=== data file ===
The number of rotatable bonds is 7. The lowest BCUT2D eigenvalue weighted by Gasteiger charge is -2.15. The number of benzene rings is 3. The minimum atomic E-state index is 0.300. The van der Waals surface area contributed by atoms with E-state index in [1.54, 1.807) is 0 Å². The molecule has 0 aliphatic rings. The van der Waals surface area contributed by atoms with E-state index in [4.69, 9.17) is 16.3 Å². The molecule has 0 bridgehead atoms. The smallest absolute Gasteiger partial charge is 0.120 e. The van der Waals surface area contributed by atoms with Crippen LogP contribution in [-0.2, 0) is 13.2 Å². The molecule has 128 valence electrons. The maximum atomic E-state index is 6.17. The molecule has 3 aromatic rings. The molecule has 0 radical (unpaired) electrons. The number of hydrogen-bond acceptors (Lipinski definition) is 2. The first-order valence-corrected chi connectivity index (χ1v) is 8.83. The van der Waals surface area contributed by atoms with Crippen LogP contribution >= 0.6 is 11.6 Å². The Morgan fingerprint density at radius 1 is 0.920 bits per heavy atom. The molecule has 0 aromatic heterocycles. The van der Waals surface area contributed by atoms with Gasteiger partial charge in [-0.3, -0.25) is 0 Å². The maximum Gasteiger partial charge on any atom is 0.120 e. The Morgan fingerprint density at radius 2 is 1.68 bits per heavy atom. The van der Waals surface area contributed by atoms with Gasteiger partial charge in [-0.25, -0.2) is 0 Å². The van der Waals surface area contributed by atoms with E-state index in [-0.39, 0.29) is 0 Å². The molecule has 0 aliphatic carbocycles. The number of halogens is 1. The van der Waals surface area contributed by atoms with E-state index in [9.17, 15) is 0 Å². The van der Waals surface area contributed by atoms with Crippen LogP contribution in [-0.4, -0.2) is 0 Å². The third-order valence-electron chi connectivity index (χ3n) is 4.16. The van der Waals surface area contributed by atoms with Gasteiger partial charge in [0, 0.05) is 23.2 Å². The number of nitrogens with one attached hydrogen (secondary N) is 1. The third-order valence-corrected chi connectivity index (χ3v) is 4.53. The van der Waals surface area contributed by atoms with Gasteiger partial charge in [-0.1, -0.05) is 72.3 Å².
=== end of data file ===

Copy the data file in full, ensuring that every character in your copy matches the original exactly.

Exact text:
The number of rotatable bonds is 7. The lowest BCUT2D eigenvalue weighted by Gasteiger charge is -2.15. The number of benzene rings is 3. The minimum atomic E-state index is 0.300. The van der Waals surface area contributed by atoms with E-state index in [1.54, 1.807) is 0 Å². The molecule has 0 aliphatic rings. The van der Waals surface area contributed by atoms with E-state index in [4.69, 9.17) is 16.3 Å². The molecule has 0 bridgehead atoms. The smallest absolute Gasteiger partial charge is 0.120 e. The van der Waals surface area contributed by atoms with Crippen LogP contribution in [-0.2, 0) is 13.2 Å². The molecule has 128 valence electrons. The maximum atomic E-state index is 6.17. The molecule has 3 aromatic rings. The molecule has 0 radical (unpaired) electrons. The number of hydrogen-bond acceptors (Lipinski definition) is 2. The first-order valence-corrected chi connectivity index (χ1v) is 8.83. The van der Waals surface area contributed by atoms with Crippen LogP contribution >= 0.6 is 11.6 Å². The Morgan fingerprint density at radius 1 is 0.920 bits per heavy atom. The molecule has 0 aromatic heterocycles. The van der Waals surface area contributed by atoms with Gasteiger partial charge in [-0.3, -0.25) is 0 Å². The maximum Gasteiger partial charge on any atom is 0.120 e. The Morgan fingerprint density at radius 2 is 1.68 bits per heavy atom. The van der Waals surface area contributed by atoms with Gasteiger partial charge in [-0.25, -0.2) is 0 Å². The van der Waals surface area contributed by atoms with E-state index in [-0.39, 0.29) is 0 Å². The molecule has 0 aliphatic carbocycles. The number of halogens is 1. The van der Waals surface area contributed by atoms with E-state index in [9.17, 15) is 0 Å². The van der Waals surface area contributed by atoms with Crippen LogP contribution in [-0.4, -0.2) is 0 Å². The third-order valence-electron chi connectivity index (χ3n) is 4.16. The van der Waals surface area contributed by atoms with Gasteiger partial charge in [0, 0.05) is 23.2 Å². The number of nitrogens with one attached hydrogen (secondary N) is 1. The third-order valence-corrected chi connectivity index (χ3v) is 4.53. The van der Waals surface area contributed by atoms with Gasteiger partial charge in [-0.1, -0.05) is 72.3 Å².